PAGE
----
A new study analyzes what is the best advice to give people when an earthquake strikes. The answer depends on where you are among other things, but for the U.S. the advice is: drop, cover, hold on!
By Laura Fattaruso, M.S., Ph.D. Candidate, UMass Amherst (@labtalk_laura)
Citation: Fattaruso, L., 2021, What should you do if you get an earthquake early warning?, Temblor, http://doi.org/10.32858/temblor.220
Would you know what to do if you felt an earthquake while at work? At home? At the gym?
Researchers that study earthquake safety want the answer to these questions to be “yes.”
Over the last few years, the U.S. has rolled out an earthquake early warning system for the West Coast called ShakeAlert. When an earthquake occurs, real time data from seismometers is used to determine how large an earthquake will be and which areas will be affected. Alerts are then automatically sent to individuals and facilities likely to experience strong shaking. The system is designed to give people a few seconds to protect themselves before seismic waves arrive, so all of this must happen very quickly for an alert to be useful.
But once people receive the warning, what should they do?
Building a rapid-fire warning system was a technological feat, but understanding how people react during an earthquake and what actions lower their risk of injury poses a whole new suite of challenges, as laid out by researchers in a recent study about the best guidance to pair with ShakeAlert.
A clear message
People that haven’t experienced an earthquake before are most likely to either freeze or flee, according to some studies. They may pause to see what others are doing. But during a large earthquake, a few seconds of hesitation could be costly. For an alert to be most effective, it needs to be accompanied by guidance.
“We know that the alert is going to be less effective if a warning goes out and doesn’t provide people with actionable information about what to do,” explains Sara McBride, a social scientist at the U.S. Geological Survey and lead author of the study. “Providing an alert with no advice is not really an option.”
The trouble is, how do you give clear guidance to 50 million people on the West Coast who are in different places, doing different things and have different abilities?
McBride and others collected data about injuries from a wide range of studies and locations. Between different earthquakes, the dangers vary depending on building construction, the type of earthquake and even the time of day or season when the earthquake happens. Earlier studies have noted that women are injured more often than men — possibly because they are more likely to be caretakers and may move around to try to help children during shaking.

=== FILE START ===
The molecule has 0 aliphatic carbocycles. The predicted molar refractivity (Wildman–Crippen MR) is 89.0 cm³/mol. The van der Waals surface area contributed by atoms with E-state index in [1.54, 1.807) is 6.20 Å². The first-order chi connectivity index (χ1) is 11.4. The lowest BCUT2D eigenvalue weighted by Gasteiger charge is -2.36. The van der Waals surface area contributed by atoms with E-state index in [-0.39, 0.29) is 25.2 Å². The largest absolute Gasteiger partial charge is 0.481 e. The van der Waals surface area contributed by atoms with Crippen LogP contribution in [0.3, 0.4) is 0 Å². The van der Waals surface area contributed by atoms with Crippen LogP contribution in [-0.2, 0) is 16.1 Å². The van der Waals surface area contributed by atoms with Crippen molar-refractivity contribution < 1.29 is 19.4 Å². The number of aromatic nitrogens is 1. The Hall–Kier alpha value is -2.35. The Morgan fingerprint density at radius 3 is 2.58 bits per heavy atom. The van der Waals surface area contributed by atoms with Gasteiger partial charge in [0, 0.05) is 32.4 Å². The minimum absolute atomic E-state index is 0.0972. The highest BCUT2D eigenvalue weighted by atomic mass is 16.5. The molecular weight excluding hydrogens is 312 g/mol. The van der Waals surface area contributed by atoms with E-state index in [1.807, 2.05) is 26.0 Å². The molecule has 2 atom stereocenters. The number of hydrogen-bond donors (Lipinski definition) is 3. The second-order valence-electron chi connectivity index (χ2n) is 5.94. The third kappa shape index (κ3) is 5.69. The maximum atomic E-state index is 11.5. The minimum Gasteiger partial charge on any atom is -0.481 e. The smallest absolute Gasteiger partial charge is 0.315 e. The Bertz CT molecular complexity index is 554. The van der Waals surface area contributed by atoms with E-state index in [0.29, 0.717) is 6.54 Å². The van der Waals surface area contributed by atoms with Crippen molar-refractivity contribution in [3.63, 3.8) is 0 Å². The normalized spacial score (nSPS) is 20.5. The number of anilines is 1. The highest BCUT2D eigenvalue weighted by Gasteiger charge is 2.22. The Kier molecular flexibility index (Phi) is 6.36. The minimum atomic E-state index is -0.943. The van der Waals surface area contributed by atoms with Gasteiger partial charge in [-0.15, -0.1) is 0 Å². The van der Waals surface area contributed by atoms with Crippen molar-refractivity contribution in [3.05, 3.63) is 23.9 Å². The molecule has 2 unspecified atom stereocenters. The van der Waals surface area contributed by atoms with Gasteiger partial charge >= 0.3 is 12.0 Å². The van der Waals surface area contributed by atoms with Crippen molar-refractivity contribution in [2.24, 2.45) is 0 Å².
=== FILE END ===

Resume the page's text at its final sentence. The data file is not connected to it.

One challenge to understanding what causes injuries during an earthquake is inconsistent data collection; after an earthquake, finding out what an injured person was doing isn’t as important as getting them help. Scientists must also follow ethical data collection standards and consider the impact of trauma. As such, this data can be sparse and collected over varying time periods, confounding simple interpretations.
Some of the most common causes of injuries during earthquakes in the U.S. have been from tripping and falling while moving, from objects falling and flying and from the collapse of building exteriors such as windows and facades. A common misconception is that a doorway is a good place to go, but in truth doorways are not a stronger part of the building, and don’t protect you from flying debris.
In their study, McBride and others conclude that the best message to accompany an alert is “Drop, Cover, Hold On.” Getting low to the ground and under a sturdy table or desk can protect people from falling objects.
This message is repeated every year during the largest international earthquake drill, the Great ShakeOut, held in October. It has also been adapted to consider varied ability levels — for example, a wheelchair user will probably not best be served by dropping, but should instead lock their wheels, cover their head and hold on.
Although there is no one perfect action that accounts for every scenario, thinking through and practicing your actions ahead of time gives you the best chance of survival.
Not a universal message
Japan and New Zealand have also embraced the “Drop, Cover, Hold on” message. In countries that have buildings more prone to collapse, such as Haiti, officials have decided that evacuation is a better bet. In Mexico City — home to the first earthquake early warning system, built in 1991 — the guidance depends on an individual’s location. First or second floor? Evacuate. Higher floors? Drop, cover, hold on.
Chris Goldfinger, a geologist at Oregon State University who was not involved with the study, emphasizes that it’s important for people to know the buildings they occupy. A lot of buildings in Oregon and Washington were built before stringent earthquake codes were enacted or even before the recognition that the Pacific Northwest is at risk of a large earthquake. If someone is in a building that is likely to collapse, and they’re close to a doorway, Goldfinger says that getting out is probably a better idea than “Drop, Cover, Hold On.”
McBride agrees that everyone needs to evaluate their own situation, and that educational campaigns and drills play a crucial role in this type of preparation, but said she hopes that a clear call to action during an earthquake will save lives and prevent injuries.
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